In the era of Trump, Bolsonaro, Erdogan and Brexit, satire and quasi-political ridicule are the order of the day. But can satire cut it when comedy writes itself?
Moliere’s Tartuffe is the number one most frequently performed play in France. With its themes of impostership, decadence, male entitlement, egotism and more, it more or less applies to any time or place. As such, it seems to be ‘updated’ or reinterpreted each time: The RSC relocated from 17th century Paris to 21st century Birmingham and staged the classic political farce on religion and bullshit. John Donnelly’s reimagining sends us to Highgate on a hilarious rundown of feminism, millennials, men, women, sex, poverty, government fraud, and much more. The script piles in on topical political satire, and yet it all feels a little, well, ‘safe’.
We open on the morning after a hectic party thrown by Orgon’s children, and a discussion of the blight that the imposter, Tartuffe (Denis O’Hare), has brought on their house. Pernelle (Susan Engel) throws the doors open and tells them their all wrong; so begins a nonstop, doors opening and closing, plot-twisting, people appearing and disappearing farce on the sheltered life on the elites, and the fragility it exhibits when given a little shaking.
The first half seems to be occupied by two central questions: what is power, and is power rational? Orgon (Kevin Doyle) and Cleante (Hari Dhillon) have a long, slightly artificial, debate about the conflict between being rational and being decisive. This was a debate of growing significance at the time of Moliere, as the tension between rationalism and empiricism was beginning to form. Doyle, perhaps more so than Dhillon- who seems to deliver all his lines as if in a 90s American sitcom retains the kick of interest in this debate, as he portrays his lack of rationality when influenced by Tartuffe. He thoughtlessly expells his entire family from his house when they disagree with his half-baked plans. Donnelly skilfully twists Moliere’s interest in contemporary philosophy into more contemporary interest in male entitlement and privilege.
But in this second, this all falls apart. This is, of course, deliberate: it is a farce, after all. But moderately interesting, though by no means novel, ideas slide away to reveal a simple comic pastiche of modern society. Jokes are on point, delivered with rapidity and gusto. Some are better at comedy than others, with Geoffrey Lamb, as Valere, opting to shout all his lines, rather than deliver any vocal nuance. And even so, all the comedy is so very middle of the road. Jokes tinged with commentary on Brexit, examinations of impostor syndrome and outsider status, laughing at men who are entitled to everything.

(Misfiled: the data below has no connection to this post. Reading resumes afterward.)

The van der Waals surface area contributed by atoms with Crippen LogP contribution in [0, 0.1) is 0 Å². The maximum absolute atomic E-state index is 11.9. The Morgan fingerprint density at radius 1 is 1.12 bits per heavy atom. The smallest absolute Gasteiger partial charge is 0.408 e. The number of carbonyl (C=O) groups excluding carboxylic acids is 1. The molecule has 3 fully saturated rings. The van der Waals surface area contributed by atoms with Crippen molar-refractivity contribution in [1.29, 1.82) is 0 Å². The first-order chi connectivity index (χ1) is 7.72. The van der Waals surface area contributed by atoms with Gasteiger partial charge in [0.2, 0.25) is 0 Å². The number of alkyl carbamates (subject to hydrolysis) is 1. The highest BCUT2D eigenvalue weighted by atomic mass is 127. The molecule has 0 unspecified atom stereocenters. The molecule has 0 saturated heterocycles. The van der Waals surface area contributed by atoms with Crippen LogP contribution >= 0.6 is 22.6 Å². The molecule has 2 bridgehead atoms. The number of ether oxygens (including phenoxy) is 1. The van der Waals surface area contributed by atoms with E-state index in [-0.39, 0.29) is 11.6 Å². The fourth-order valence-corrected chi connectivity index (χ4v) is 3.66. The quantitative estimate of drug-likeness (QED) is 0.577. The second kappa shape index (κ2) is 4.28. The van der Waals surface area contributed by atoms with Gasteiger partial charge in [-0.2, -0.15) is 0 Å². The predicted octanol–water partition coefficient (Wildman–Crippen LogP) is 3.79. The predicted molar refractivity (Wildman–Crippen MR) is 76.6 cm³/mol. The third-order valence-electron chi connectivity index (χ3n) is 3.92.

Perhaps a more ambitious writer might have taken things a step further and dialled down the comedy in favour of a more slighted attack on the Establishment, rather than finding the comfortable way.
Review by Thomas Froy
A ferocious new version of Molière’s comic masterpiece, Tartuffe, by John Donnelly, directed by Blanche McIntyre will open in February in the Lyttelton Theatre. Denis O’Hare makes his NT debut as Tartuffe, and is joined by Kevin Doyle as Orgon and Olivia Williams as Elmire.
Orgon is the man who has everything: money, power, a beautiful home and family. But lately he’s been questioning the point of it all. When he invites the irresistible Tartuffe into his seemingly perfect household, he unleashes a whirlwind of deception and seduction that threatens everything. With Orgon under Tartuffe’s spell, can his family outwit this charismatic trickster? Are Tartuffe’s wild claims truth or fiction? This mysterious stranger may not be quite the villain he appears. A scalpel-sharp comedy looking at the lengths we go to find meaning – and what happens when we find chaos instead.
The cast also includes Kitty Archer, Nathan Armarkwei-Laryea, Fayez Bakhsh, Kathy Kiera Clarke, Hari Dhillon, Matthew Duckett, Susan Engel, Henry Everett, Will Kelly, Geoffrey Lumb, Penelope McGhie, Kevin Murphy, Enyi Okoronkwo and Roisin Rae. With set and costume design by Robert Jones, lighting design by Oliver Fenwick and music and sound design by Ben and Max Ringham.
In a new version by John Donnelly